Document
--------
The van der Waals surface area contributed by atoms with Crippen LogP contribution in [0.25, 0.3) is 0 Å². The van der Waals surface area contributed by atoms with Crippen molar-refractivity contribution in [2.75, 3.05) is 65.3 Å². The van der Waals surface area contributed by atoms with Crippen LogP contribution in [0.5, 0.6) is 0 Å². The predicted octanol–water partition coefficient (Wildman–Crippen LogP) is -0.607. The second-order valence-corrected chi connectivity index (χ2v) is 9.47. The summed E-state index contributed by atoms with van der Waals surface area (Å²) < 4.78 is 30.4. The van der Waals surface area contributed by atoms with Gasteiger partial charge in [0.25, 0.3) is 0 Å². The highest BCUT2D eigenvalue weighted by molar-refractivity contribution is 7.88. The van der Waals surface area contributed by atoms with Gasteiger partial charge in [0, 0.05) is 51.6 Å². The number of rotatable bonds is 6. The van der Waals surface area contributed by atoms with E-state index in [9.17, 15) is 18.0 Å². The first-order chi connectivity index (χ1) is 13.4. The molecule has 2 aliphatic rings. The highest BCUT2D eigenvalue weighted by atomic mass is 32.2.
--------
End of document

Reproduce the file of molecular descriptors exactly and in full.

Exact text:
The van der Waals surface area contributed by atoms with Crippen LogP contribution in [0.25, 0.3) is 0 Å². The van der Waals surface area contributed by atoms with Crippen molar-refractivity contribution in [2.75, 3.05) is 65.3 Å². The van der Waals surface area contributed by atoms with Crippen LogP contribution in [0.5, 0.6) is 0 Å². The predicted octanol–water partition coefficient (Wildman–Crippen LogP) is -0.607. The second-order valence-corrected chi connectivity index (χ2v) is 9.47. The summed E-state index contributed by atoms with van der Waals surface area (Å²) < 4.78 is 30.4. The van der Waals surface area contributed by atoms with Gasteiger partial charge in [0.25, 0.3) is 0 Å². The highest BCUT2D eigenvalue weighted by molar-refractivity contribution is 7.88. The van der Waals surface area contributed by atoms with Gasteiger partial charge in [0, 0.05) is 51.6 Å². The number of rotatable bonds is 6. The van der Waals surface area contributed by atoms with E-state index in [9.17, 15) is 18.0 Å². The first-order chi connectivity index (χ1) is 13.4. The molecule has 2 aliphatic rings. The highest BCUT2D eigenvalue weighted by atomic mass is 32.2.